The problem, as I see it, is that I did not feel like I was in conversation with the playwright. There was no, in Morrison’s words “assumption of the centrality” of the Black community here. After all, what Black person really needs the history of chattel slavery or the concept of fetishization explained? I was disappointed to find that, in its desire to strike a revolutionary pose and shock its white audience into self awareness, it failed to find any real way of de-centering said audience in the conversation. It is for this reason I believe so many white critics had such effusive praise for the play — whether they are being teased, mocked, or admonished for their ignorance, white people remained the stars of the show. The characters in the play may have been going through it but the audience never actually left their comfort zone.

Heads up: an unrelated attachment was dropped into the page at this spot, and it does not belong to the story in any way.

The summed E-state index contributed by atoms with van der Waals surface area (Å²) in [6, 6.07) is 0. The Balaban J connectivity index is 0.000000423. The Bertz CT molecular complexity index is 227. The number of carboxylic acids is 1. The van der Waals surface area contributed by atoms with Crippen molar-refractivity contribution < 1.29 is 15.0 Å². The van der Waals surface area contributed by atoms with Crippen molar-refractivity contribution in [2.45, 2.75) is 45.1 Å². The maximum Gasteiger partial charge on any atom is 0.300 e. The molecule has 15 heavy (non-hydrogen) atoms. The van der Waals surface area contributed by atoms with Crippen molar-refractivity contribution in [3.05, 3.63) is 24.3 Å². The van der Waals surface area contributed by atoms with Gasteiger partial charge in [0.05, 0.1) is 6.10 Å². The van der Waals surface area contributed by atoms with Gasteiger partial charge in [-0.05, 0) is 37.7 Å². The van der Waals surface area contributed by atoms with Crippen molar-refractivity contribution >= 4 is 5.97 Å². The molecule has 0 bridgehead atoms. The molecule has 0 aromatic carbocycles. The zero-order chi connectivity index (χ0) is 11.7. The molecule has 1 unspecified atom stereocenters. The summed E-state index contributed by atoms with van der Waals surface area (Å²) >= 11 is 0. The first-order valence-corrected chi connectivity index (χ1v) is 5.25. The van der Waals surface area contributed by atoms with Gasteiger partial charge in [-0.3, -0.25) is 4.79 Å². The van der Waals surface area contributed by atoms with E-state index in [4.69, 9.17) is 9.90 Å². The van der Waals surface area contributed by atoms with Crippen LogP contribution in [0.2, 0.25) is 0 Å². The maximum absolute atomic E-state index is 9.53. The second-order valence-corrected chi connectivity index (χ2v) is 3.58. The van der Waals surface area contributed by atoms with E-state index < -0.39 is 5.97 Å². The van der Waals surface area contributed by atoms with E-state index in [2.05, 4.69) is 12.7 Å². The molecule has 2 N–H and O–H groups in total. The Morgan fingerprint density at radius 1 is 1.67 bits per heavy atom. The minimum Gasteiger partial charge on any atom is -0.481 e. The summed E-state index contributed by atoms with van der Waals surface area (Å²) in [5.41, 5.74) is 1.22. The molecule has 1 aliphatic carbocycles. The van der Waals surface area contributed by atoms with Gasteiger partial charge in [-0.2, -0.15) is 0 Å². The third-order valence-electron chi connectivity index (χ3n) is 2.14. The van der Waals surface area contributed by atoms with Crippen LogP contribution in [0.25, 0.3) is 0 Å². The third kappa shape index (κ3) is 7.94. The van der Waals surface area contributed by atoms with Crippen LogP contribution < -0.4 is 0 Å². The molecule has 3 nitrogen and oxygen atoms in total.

I am going to make a possibly controversial statement and say that I don’t think it’s necessary to use Black pain to prove a point about race to anyone. I don’t think it’s necessary for a Black artist to address a white audience at all for their work to be meaningful, or for every facet of the Black experience to be translatable. This is not to say that Black artists don’t have the right to discuss pain, trauma, white supremacy, or really anything else through their work — anything is possible in the artistic world and no Black artist need feel limited there. My concern is, rather, that the play does not seem willing to examine its own fascination with whiteness, that though it is expressing a desire to reach all audiences it does not seem able to communicate effectively with its Black audience. There is a rich vein of discourse on the subject of race in America occurring everywhere in the country right now. I have had conversations with friends, colleagues, and total strangers who have been highlighting just how radical Black thought is and can be. Intergenerational conversations on reparations, generational trauma, and traditions of radical Black resistance have been occurring for quite some time now and are ever evolving. When we choose to harness the energy of these conversations already–in–progress, when we choose to engage in conversation with each other, we can fully explore possibilities of Black life that extend beyond the limiting parameters imposed on us via white supremacy, and express the full breadth of our humanity. The will to acknowledge a difficult past in a valid one — I would like to see what happens when we move beyond acknowledgement.